Oser Communications Group

Gourmet News July 2019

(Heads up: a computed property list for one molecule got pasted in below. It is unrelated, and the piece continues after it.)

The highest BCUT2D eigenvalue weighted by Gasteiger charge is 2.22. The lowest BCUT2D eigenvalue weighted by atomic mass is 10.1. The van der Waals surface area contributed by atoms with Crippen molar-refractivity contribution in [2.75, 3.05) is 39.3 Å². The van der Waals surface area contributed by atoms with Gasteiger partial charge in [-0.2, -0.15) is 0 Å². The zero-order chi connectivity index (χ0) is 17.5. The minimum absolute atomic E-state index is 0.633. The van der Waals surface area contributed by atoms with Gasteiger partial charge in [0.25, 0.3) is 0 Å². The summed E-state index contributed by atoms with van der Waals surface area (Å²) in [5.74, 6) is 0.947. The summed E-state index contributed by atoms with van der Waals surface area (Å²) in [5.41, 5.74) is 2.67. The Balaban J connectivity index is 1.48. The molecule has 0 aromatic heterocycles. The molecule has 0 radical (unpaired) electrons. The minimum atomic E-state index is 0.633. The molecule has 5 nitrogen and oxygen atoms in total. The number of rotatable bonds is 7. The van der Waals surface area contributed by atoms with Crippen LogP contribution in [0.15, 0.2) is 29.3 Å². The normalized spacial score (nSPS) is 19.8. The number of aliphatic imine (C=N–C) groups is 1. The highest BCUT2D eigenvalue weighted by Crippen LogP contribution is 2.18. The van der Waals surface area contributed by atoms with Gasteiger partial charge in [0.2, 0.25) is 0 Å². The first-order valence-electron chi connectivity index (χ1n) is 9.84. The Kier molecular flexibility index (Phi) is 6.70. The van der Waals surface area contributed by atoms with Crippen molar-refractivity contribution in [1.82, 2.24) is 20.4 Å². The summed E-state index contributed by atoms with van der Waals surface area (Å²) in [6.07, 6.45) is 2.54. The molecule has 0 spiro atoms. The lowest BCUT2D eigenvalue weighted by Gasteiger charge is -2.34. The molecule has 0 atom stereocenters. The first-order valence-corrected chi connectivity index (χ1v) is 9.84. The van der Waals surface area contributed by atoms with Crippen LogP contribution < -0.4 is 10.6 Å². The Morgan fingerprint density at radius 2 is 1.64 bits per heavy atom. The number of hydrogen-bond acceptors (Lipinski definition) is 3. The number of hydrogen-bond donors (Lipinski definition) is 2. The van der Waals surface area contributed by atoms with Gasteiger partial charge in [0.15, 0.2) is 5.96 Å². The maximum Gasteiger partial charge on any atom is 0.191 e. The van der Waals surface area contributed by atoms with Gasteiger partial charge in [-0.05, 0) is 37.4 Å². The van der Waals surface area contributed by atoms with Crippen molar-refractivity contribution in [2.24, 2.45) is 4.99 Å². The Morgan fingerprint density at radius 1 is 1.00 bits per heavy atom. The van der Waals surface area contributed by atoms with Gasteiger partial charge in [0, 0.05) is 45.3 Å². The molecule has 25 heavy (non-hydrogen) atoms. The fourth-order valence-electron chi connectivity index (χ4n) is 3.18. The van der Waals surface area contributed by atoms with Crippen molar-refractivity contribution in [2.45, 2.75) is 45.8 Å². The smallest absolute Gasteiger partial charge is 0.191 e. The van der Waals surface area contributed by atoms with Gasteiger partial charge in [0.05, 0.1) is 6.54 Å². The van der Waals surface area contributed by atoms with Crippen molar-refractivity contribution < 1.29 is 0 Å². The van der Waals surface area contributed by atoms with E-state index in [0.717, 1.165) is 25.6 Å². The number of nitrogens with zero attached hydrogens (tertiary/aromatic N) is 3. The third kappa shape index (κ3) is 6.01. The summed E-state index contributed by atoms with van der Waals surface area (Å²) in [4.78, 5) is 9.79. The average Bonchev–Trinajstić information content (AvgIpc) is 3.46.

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BY LORRIE BAUMANN Neil Blomquist is on a quest to persuade consumers that palm oil isn't inherently either un- healthy or immoral. He's fighting his battles in a world in which his audience has already been bom- barded with publicity that sug- gests otherwise. Palm oil came to dominate the vegetable oil market after trans- fats were discovered to be harm- ful to human health, partly because, like coconut oil, it's a solid at room temperature and has a high smoke point and largely because the trees that pro- duce the fruit from which the palm oil is made are so produc- tive. Oil palm trees are six to 10 times more efficient at producing BY LORRIE BAUMANN Tucked in among the restaurants on the Wicker Park neighbor- hood side of Division Street, Gar- den Gourmet offers Chicago, Illinois, commuters a taste of fresh and local in an easy stop on their way home from the nearby subway station. Inside the 2,500 square-foot space, they find abundant choices for craft beers and wines; fresh, organic pro- duce; a cheese case, grass-fed meats and a selection of pack- aged products to round out meals. "What distinguishes us is that we buy from a lot of local vendors here in Chicago," said Local Focus Drives Sales for Chicago's Garden Gourmet Continued on PAGE 8 Continued on PAGE 18 Continued on PAGE 12 Owner Maher Farhan. "I buy from a lot of up-and-coming com- panies, mainly because they have good products. They're not al- ways there yet [with the power to distribute their products through distributors], and I know how it feels to start a business." Those local se- lections include the gourmet cuts of grass-fed meats, much of the seasonal pro- duce, pasta sauces, chocolate and the artisanal small-batch coffees from Intelligentsia and Dark Mat- ters. "Our customers are willing to try local," Farhan said. "I think it's great that people are willing to buy things just because they're local – or they're just starting – and they'd like to help out." "We have a local salad guy who comes in and makes vegan salads and little vegetable salads, and people just love his stuff. He has a great following," he added. "There's a lot of new CBD prod- ucts that are local. People come to us first to sell their products." Farhan opened the store in 2010. He and his wife were both recent college graduates – he'd been a political science major at the University of Illinois, Chicago and had graduated in 2008 and she'd graduated in 2009. Both Chicago natives, they wanted to stay in the city, but the local economy was reeling in the midst of the Great Recession. "It was very hard to find a decent job back then," Farhan said. "There New Funding Fans Flames for Beanfields' Flavors Rehabilitating Palm Oil's Reputation oil than oilseed crops such as canola, soybean, olive and sun- flower. A hectare of oil palms (about 2.5 acres) produces an av- erage of about 3 tons of oil per year, and theoretical productivity is more than 8 tons of oil per year. Soybeans, the world's second- leading source of vegetable oil, yield about half a ton of oil per hectare. In addition, oil palms are a permanent crop that doesn't have to be replanted every year. "You plant a tree, and you can harvest fruit from that tree for up to 40 years," Blomquist said. "It doesn't require annual replanting. Farmers are cutting fruit from the tree every week and get a constant flow of income." That productivity made the oil cheaper to produce than its alter- natives, which made it a natural choice in 2006 when the U.S. Food and Drug Administration re- quired food manufacturers to de- clare trans fats on their product labels. Trans fats were banned from the nation's food supply in 2018, three years after the FDA ruled that they are unsafe to eat. Demand for the oil was also prompted by the passage of laws by Western nations in the mid- 2000s to encourage the use of veg- etable oils in fuels, which was supposed to reduce carbon diox- ide emissions and help curb global warming as well as cut the United States' dependence on foreign oil. BY GREG GONZALES At first glance, it'd be hard to guess that Tucson, Arizona's Continued on PAGE 10 Borderlands Flavors Beer With Science, Community, and Sustainability Warehouse Arts District was home to a fast-growing brewery. Right next to the tracks, in a brick building built in the early 1900s that was previously the Tooley & Sons Produce Com- pany, is the home of Borderlands Brewing Co. It was founded by a microbiologist and medical doctor who be- lieve that conserving water and supporting the community are just as inte- gral to their business as brewing delicious beer. "One of the things I think is universal for the craft beer world is that breweries are community gathering spaces," said Mike Mal- lozzi, co-Founder of Borderlands. "We take that several steps fur- ther. We're highly involved in the community. Tucson is a very unique community, in that it has BY LORRIE BAUMANN Fueled by several million dollars in new funding from a Series B round that closed in February, Beanfields is roaring ahead with new flavors of its signature bean- based chips on a product develop- ment trajectory that will take the company to a broader range of salty snack items featuring navy and black beans as their hero in- gredient. The new flavor varia- tions on existing products are launching at this year's food in- dustry trade shows, where they've already started creating some buzz, according to Arnulfo Ven- tura, the company's new Chief Executive Officer. Ventura joined Beanfields last July, brought on board by Bean- field Chairman and private eq- uity investor Mark Rampolla, of PowerPlant Ventures, to rejuve- nate the brand's relevance to its core consumers – the natural foods shoppers who'd abandoned the salty snacks aisle of their fa- vorite stores because corn and tortilla chips didn't meet their nutritional goals. What those VOLUME 84, NUMBER 7 JULY 2019 n $7.00 www.gourmetnews.com STONEWALL KITCHEN: Apple Blueberry Salsa SEE PAGE 20 HOT PRODUCTS: ESC DUOZ SEE PAGE 24 NATURALLY HEALTHY: Harvest Snaps SEE PAGE 18 NEWS & NOTES n Schuman Cheese Serves up an Array of Cheeses at 2nd Annual Cheesefest PAGE 6 RETAILER NEWS n Native Sun Purveys Holistic Wellness PAGE 12 SUPPLIER NEWS n Baking Mixes from the Heartland PAGE 14 NATURALLY HEALTHY n A More Convenient Way to Maple Your Morning PAGE 18 SUPPLEMENT n Food for a Healthier Lifestyle PAGE 19 News ..............................................6 Ad Index .......................................26 Calendar.......................................26 G OURMET N EWS T H E B U S I N E S S N E W S P A P E R F O R T H E G O U R M E T I N D U S T R Y ®